The current play at B Street Theatre is “We’re Gonna Be Okay,” set during the Cuban Missile Crisis of the 1960s. Unlike “Little Shop” with its fanciful threat of doom, “Okay” features a very tangible threat of annihilation — war with Russia over its placement of missiles in Cuba, just 90 miles from the U.S.
The play follows two middle class American families (portrayed by Dana Brooke, Jason Kuykendall, Elisabeth Nunziato and Dave Pierini, as the parents, plus Stephanie Altholz and Doug Harris as their teenage offspring) as they confront the possibility of a nuclear war. Those of us alive during that time remember the fear and frustration of the times — and the belief that perhaps an underground bomb shelter would offer the chance for survival.
That’s the plot of “Okay.” Act One takes place above ground as the couples assess the situation and decide — despite reservations — to build a shelter. Act Two takes place entirely underground, in their bunker. It is there that people’s true natures are revealed, real fears are realized and — well, they’re not guaranteed to be okay at all.
“We’re Gonna Be Okay” is one of two plays this season that was discovered at the renowned Humana Festival in Louisville (the other was “Airness”). It was written by Basil Kreimendahl, a gender-neutral playwright (the preferred pronoun is “they”) whose pieces regularly focus on language, class, and gender identity. “Okay” is a very serious consideration of anxiety in America and is about finding the courage to face who we are — and who we want to be.
The cast is excellent, with Pierini and Nunziato delivering especially good work. Altholz and Harris, too, are outstanding as teenagers grappling with inner tensions every bit as frightening as the possible end of civilization.
“We’re Gonna Be Okay” plays at 6:30 p.m. Tuesdays, 2 and 6:30 p.m. Wednesdays, 8 p.m. Thursdays and Fridays, 5 and 9 p.m. Saturdays and 2 p.m. Sundays, through Sept. 9. The play is on the Mainstage at The Sofia (Sofia Tsakopoulos Center for the Arts), 2700 Capitol Ave. Tickets are $28-$47. For tickets or for more information, call (916) 443-5300 or go to BStreetTheatre.org.
Meanwhile, another play about identity and anxiety and finding the courage to be who we are is onstage at Big Idea Theatre. “Bootycandy” is its name.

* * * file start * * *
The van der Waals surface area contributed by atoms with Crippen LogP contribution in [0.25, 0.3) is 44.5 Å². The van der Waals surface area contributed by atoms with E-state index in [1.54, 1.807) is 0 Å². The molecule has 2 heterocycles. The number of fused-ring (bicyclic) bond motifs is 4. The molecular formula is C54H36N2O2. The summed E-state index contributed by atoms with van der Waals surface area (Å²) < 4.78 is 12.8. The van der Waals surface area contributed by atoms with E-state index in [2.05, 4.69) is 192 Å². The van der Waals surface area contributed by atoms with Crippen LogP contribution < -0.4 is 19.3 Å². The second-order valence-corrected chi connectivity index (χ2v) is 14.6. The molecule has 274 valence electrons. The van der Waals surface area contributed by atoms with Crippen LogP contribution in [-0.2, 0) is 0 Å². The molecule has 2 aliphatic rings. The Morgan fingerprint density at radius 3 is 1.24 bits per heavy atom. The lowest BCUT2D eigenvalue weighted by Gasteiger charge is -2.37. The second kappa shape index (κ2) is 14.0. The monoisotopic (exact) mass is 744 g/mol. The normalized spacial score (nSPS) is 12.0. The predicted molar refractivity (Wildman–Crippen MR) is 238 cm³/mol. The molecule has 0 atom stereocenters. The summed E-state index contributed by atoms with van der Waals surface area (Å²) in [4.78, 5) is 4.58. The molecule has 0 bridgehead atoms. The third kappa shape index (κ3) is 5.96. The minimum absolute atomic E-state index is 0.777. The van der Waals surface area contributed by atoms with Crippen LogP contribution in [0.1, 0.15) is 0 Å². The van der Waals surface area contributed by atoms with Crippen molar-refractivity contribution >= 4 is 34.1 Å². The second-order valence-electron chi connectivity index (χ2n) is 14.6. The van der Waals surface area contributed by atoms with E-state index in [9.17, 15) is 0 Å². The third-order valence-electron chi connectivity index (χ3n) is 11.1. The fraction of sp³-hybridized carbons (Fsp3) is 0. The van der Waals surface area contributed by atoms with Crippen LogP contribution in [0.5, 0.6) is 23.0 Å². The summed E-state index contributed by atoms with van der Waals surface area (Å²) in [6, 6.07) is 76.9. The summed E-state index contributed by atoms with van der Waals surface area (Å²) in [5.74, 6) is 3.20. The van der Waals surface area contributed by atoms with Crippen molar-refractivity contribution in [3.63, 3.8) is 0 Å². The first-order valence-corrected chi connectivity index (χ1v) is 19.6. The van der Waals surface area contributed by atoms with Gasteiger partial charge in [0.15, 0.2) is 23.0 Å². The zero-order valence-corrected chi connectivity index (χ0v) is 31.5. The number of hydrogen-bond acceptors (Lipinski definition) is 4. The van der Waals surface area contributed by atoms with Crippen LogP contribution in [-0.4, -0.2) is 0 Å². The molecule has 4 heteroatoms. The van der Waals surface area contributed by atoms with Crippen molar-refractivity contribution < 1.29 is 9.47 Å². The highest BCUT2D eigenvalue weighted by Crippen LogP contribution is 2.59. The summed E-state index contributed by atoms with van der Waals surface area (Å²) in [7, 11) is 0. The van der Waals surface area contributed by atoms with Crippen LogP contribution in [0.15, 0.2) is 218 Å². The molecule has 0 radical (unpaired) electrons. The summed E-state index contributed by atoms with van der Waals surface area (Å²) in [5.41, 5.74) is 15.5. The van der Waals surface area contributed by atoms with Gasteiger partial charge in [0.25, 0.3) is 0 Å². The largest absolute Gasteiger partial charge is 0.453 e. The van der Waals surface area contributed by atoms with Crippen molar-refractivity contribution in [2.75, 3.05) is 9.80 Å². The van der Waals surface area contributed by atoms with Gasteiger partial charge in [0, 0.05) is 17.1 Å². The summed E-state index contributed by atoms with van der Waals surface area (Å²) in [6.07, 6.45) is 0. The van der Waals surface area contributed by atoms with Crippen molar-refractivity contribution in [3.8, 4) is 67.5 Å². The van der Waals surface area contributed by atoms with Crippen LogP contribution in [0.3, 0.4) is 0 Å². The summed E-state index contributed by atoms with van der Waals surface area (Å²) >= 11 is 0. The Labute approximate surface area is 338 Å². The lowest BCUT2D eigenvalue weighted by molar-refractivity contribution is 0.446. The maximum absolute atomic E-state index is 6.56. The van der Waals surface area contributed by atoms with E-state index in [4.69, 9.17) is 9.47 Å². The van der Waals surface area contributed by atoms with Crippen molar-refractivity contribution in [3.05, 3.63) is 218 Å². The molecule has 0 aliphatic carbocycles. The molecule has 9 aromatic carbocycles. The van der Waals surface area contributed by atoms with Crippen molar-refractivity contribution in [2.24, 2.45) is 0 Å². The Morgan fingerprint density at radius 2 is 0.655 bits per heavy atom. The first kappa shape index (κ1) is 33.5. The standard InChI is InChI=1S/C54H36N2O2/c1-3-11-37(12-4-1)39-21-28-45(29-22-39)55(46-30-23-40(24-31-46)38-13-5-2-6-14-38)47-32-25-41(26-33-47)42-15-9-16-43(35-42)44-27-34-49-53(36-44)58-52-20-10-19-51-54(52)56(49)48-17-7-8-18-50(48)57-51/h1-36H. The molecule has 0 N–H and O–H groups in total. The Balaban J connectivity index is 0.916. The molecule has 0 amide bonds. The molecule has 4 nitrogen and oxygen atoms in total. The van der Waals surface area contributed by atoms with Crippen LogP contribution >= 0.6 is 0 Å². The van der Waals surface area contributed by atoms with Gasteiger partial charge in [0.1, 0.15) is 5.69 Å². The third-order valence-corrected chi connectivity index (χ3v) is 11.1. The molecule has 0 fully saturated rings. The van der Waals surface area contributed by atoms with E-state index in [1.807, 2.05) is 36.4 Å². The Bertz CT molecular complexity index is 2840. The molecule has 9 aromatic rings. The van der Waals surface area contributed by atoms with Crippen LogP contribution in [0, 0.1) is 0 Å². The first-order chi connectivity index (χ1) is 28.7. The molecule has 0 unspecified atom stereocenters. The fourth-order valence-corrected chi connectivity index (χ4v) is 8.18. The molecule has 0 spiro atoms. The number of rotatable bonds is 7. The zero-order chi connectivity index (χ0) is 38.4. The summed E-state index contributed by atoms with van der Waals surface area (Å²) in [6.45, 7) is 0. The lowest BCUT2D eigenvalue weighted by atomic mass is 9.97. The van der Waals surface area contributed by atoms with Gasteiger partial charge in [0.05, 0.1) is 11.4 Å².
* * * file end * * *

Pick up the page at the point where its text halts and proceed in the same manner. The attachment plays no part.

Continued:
It is rude, crude and in-your-face, particularly as it pertains to sexual identity. It also is profound as it is provocative.
In this semi-autobiographical drama, playwright Robert O’Hara sets his surrogate, Sutter, on a perilous journey growing up black and gay in contemporary America. In a series of vignettes, O’Hara criticizes — and takes swipes at — various aspects of our culture, particularly African American culture. He depicts the sway of the evangelical church on the black family, the societal condemnation of homosexuality and the toll on the psyche of a young man trying to reconcile who he knows himself to be with who society will allow him to be.
Vernon Lewis vividly portrays the inner turmoil of Sutter, the young man who is at war with himself. Unable to accept his homosexuality, he embarks on “I’m not gay” experiences with men until tragedy is inevitable.
Anthony D’Juan directs an exceedingly talented cast that also includes Urias Davis, Cole Winslow, BJ Nash and Brooklyn Solomon.
Some of O’Hara’s targets are easy stereotypes (for example, the hypocritical evangelical minister, the proclivity of some African Americans for giving unusual names to their offspring). That’s not to say they aren’t funny, and the moments of lightness are welcome respites from the dark through-line of Sutter’s existence.
“Bootycandy” features adult themes and includes nudity. It’s not for — say, the typical B Street audience — but it is rewarding to those with the desire for challenging, adult entertainment.
“Bootycandy” is performed at 8 p.m. Thursday to Saturday (and 2 p.m. Sunday, Sept. 2, only) at Big Idea Theatre, 1616 Del Paso Blvd., through Sept. 8 Tickets are $18-$22 ($12 on “thrifty Thursday”). For tickets or for more information, call (916) 960-3036 or go to BigIdeaTheatre.org.